Washington University

Washington University

Washington University in St. Louis

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Washington University

Washington University

Owner: Brian

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The Washington University in St. Louis (Wash. U., or WUSTL) is a private research university located in suburban St. Louis, Missouri. Founded in 1853 and named for George Washington, the university has students and faculty from all 50 states and more than 120 countries.

Twenty-two Nobel laureates have been affiliated with Washington University, nine having done the major part of their pioneering research at the university. Its undergraduate program is ranked 14th in the nation and 7th in admissions selectivity by U.S. News and World Report. The university is ranked 30th in the world by the Academic Ranking of World Universities. In 2006, the university received $434 million in federal research funds, ranking seventh among private universities receiving federal research and development support, and in the top four in funding from the National Institutes of Health.

Washington University is made up of seven graduate and undergraduate schools that encompass a broad range of academic fields. Officially incorporated as "The Washington University," the university is occasionally referred to as "WUSTL," an acronym derived from its initials. More commonly, however, students refer to the university as "Wash. U." To prevent confusion over its location, the Board of Trustees added the phrase "in St. Louis" in 1976.

Honors: Washington University in St. Louis

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With a unique skill, affection and affinity for working with older adults, Brown School PhD-candidate Cal Halvorson is making a career studying the relationship between work and aging.

The post Advocating for older adults appeared first on The Source.

Fri, 20 Apr 2018

How Peter Delaney, who will graduate from Washington University with a degree in global health and the environment in Arts & Sciences, turned a passion for innovation and medicine into an emergency medical system for an African community. And that's just some of what he did as a student here.

The post An innovation mindset appeared first on The Source.

Fri, 20 Apr 2018

Washington University in St. Louis sociocultural anthropologist John R. Bowen and David H. Perlmutter, MD, dean of the School of Medicine, join the likes of President Barack Obama, actor Tom Hanks and Supreme Court Justice Sonia M. Sotomayor as newly elected members of the American Academy of Arts and Sciences.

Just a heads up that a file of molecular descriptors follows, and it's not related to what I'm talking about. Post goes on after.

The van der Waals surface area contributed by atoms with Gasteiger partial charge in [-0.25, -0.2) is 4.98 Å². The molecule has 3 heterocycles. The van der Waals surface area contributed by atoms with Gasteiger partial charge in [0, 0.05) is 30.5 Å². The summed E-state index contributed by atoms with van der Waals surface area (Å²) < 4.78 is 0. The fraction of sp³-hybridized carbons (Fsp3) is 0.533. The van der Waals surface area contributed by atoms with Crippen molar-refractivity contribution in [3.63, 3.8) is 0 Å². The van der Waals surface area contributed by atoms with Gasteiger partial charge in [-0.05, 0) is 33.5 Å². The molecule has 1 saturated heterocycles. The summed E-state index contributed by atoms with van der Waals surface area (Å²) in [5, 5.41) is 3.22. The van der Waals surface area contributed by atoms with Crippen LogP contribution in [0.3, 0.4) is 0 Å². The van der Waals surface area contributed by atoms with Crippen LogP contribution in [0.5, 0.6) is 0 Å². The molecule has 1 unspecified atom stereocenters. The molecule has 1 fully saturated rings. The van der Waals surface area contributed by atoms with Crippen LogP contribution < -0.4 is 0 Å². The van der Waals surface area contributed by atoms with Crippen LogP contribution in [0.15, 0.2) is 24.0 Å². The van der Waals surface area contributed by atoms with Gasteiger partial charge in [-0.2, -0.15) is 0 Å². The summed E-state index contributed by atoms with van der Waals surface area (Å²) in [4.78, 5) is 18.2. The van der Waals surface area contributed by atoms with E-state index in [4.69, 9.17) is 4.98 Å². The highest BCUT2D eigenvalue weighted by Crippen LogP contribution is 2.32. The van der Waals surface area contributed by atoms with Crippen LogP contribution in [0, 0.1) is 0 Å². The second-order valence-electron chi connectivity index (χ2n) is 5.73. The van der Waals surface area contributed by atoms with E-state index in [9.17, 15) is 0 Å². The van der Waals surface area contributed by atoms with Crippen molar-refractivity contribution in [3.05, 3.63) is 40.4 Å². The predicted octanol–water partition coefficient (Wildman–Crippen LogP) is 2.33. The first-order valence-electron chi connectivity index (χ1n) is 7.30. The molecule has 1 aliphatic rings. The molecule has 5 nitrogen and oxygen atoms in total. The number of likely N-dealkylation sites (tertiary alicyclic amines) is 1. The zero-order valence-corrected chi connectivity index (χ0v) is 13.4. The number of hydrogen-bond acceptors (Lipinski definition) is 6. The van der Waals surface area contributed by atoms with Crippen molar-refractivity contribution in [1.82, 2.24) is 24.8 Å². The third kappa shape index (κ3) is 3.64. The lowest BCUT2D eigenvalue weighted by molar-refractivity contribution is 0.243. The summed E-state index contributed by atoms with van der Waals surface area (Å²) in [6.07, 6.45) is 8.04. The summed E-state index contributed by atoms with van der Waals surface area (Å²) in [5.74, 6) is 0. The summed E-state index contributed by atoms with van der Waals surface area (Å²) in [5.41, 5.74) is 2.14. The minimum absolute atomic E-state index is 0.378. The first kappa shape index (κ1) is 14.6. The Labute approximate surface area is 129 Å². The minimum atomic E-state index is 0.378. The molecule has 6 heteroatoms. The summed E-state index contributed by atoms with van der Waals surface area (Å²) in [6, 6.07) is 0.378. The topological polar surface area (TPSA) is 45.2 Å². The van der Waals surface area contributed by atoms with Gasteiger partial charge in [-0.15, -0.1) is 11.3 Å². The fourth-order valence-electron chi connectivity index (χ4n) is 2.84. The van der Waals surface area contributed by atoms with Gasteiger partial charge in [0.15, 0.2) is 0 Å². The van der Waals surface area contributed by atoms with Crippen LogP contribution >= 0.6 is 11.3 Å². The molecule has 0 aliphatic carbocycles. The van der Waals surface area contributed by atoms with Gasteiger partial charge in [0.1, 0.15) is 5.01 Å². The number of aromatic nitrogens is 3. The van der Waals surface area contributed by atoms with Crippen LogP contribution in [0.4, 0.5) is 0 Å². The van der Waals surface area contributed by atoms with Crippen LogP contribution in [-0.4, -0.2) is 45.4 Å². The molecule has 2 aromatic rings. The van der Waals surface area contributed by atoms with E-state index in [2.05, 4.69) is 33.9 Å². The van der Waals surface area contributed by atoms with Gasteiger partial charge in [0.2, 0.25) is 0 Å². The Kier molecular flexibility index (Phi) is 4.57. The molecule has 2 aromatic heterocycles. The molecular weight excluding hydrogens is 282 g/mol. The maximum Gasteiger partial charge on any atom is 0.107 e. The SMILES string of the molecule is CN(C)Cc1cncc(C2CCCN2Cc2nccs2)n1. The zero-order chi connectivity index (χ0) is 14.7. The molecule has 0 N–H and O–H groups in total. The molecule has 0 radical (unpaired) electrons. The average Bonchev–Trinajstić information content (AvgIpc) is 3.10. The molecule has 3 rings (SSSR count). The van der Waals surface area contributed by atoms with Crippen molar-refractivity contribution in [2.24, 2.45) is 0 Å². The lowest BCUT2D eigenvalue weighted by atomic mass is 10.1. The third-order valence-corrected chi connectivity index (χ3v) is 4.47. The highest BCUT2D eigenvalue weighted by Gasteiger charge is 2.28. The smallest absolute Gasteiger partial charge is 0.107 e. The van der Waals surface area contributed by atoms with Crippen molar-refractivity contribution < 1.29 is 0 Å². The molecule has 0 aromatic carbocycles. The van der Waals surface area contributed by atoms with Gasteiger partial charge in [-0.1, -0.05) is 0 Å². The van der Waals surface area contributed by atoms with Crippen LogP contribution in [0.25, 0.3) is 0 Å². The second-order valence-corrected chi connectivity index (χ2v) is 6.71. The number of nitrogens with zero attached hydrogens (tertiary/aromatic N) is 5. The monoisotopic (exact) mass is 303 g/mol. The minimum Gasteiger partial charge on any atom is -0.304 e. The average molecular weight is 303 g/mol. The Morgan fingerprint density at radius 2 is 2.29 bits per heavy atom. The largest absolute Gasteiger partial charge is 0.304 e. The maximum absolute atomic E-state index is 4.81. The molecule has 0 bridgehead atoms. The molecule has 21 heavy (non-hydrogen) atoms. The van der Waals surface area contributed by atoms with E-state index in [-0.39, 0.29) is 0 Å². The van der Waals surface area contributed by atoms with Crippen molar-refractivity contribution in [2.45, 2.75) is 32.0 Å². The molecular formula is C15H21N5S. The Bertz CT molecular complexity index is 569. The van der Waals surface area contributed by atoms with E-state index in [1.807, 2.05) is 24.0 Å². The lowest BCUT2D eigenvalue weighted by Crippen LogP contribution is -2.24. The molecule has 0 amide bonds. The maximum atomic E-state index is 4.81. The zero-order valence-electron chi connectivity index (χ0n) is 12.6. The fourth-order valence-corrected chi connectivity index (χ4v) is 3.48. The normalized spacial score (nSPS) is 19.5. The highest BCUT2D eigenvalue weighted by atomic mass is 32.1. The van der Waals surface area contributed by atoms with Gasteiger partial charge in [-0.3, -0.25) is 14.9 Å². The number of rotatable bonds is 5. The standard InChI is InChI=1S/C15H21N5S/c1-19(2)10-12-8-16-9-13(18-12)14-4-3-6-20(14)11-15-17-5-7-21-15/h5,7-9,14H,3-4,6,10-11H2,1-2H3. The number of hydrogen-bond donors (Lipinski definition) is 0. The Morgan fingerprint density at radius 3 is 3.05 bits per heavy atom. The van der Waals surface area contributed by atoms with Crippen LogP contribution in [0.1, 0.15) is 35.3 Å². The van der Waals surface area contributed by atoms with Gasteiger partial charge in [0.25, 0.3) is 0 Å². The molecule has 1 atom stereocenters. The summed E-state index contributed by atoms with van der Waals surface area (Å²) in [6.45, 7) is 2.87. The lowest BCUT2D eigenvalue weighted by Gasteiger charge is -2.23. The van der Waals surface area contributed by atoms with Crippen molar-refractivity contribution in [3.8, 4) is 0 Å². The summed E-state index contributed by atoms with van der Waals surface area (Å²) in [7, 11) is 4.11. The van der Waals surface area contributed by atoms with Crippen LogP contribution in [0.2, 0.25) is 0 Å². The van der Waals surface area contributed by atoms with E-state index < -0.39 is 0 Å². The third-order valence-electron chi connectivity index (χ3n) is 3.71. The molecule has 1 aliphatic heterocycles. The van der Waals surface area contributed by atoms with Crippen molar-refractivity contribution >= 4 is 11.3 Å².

The post Bowen, Perlmutter elected to American Academy of Arts and Sciences appeared first on The Source.

Thu, 19 Apr 2018

Michael Wysession, professor of earth and planetary sciences in Arts & Sciences at Washington University in St. Louis, has been appointed executive director of the university's Teaching Center, effective July 1.

The post Wysession appointed executive director of Teaching Center appeared first on The Source.

Thu, 19 Apr 2018

Mark Rank, the Herbert S. Hadley Professor of Social Welfare at the Brown School, has developed a calculator that can determine for the first time an American’s expected risk of poverty based on their race, education level, gender, marital status and age. Here's a video that explains how.

The post Video: What are your odds of going into poverty? appeared first on The Source.

Thu, 19 Apr 2018

An interdisciplinary team of researchers from the School of Medicine and the School of Engineering & Applied Science is redefining the notion of a wisdom tooth. The team is developing technology that could someday be used to detect early signs of certain diseases in high-risk patients.

The post Using tooth sensors to detect disease appeared first on The Source.

Thu, 19 Apr 2018

A compound derived from immune cells treats psoriasis in mice and holds promise for other autoimmune diseases, according to a new study from the School of Medicine.

The post Psoriasis treated with compound derived from immune cells appeared first on The Source.

Wed, 18 Apr 2018

A new School of Medicine study shows that a kind of brain scan called functional connectivity MRI (fcMRI) – which shows how brain regions interact – can reliably detect fundamental differences in how individual brains are wired.

The post Brain scans may help diagnose neurological, psychiatric disorders appeared first on The Source.

Wed, 18 Apr 2018

Warmer summer and fall seasons and fewer winter freeze-thaw events have led to changes in the relative numbers of different types of bugs in the Arctic, says Amanda Koltz, a postdoctoral fellow in Arts & Sciences. The study relies on the longest-standing, most comprehensive data set on arctic arthropods in the world today: a catalogue of almost 600,000 flies, wasps, spiders and other creepy-crawlies collected at the Zackenberg field station on the northeast coast of Greenland from 1996-2014.

The post Bugged out by climate change appeared first on The Source.

Wed, 18 Apr 2018

One day, a law professor and a visiting scholar took a walk in St. Louis' historic Forest Park. A friendship, partnership and a unique class called "Religion, Politics, and the University” followed, which takes a deep dive into how a diverse democracy can develop and be successful in a pluralistic society.

The post The challenges of religious diversity in a university context appeared first on The Source.

Wed, 18 Apr 2018